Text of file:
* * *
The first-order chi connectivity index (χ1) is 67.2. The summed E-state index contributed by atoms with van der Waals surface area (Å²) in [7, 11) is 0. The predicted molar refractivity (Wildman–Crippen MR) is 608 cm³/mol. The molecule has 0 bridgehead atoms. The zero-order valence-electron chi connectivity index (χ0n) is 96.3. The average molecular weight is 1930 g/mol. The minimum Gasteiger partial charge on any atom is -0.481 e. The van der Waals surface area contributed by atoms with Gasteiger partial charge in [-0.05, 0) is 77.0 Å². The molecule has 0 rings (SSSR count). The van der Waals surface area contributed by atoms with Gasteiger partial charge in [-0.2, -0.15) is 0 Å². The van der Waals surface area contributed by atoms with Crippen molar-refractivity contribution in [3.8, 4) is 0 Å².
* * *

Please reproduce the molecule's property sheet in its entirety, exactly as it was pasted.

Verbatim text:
The first-order chi connectivity index (χ1) is 67.2. The summed E-state index contributed by atoms with van der Waals surface area (Å²) in [7, 11) is 0. The predicted molar refractivity (Wildman–Crippen MR) is 608 cm³/mol. The molecule has 0 bridgehead atoms. The zero-order valence-electron chi connectivity index (χ0n) is 96.3. The average molecular weight is 1930 g/mol. The minimum Gasteiger partial charge on any atom is -0.481 e. The van der Waals surface area contributed by atoms with Gasteiger partial charge in [-0.05, 0) is 77.0 Å². The molecule has 0 rings (SSSR count). The van der Waals surface area contributed by atoms with Gasteiger partial charge in [-0.2, -0.15) is 0 Å². The van der Waals surface area contributed by atoms with Crippen molar-refractivity contribution in [3.8, 4) is 0 Å².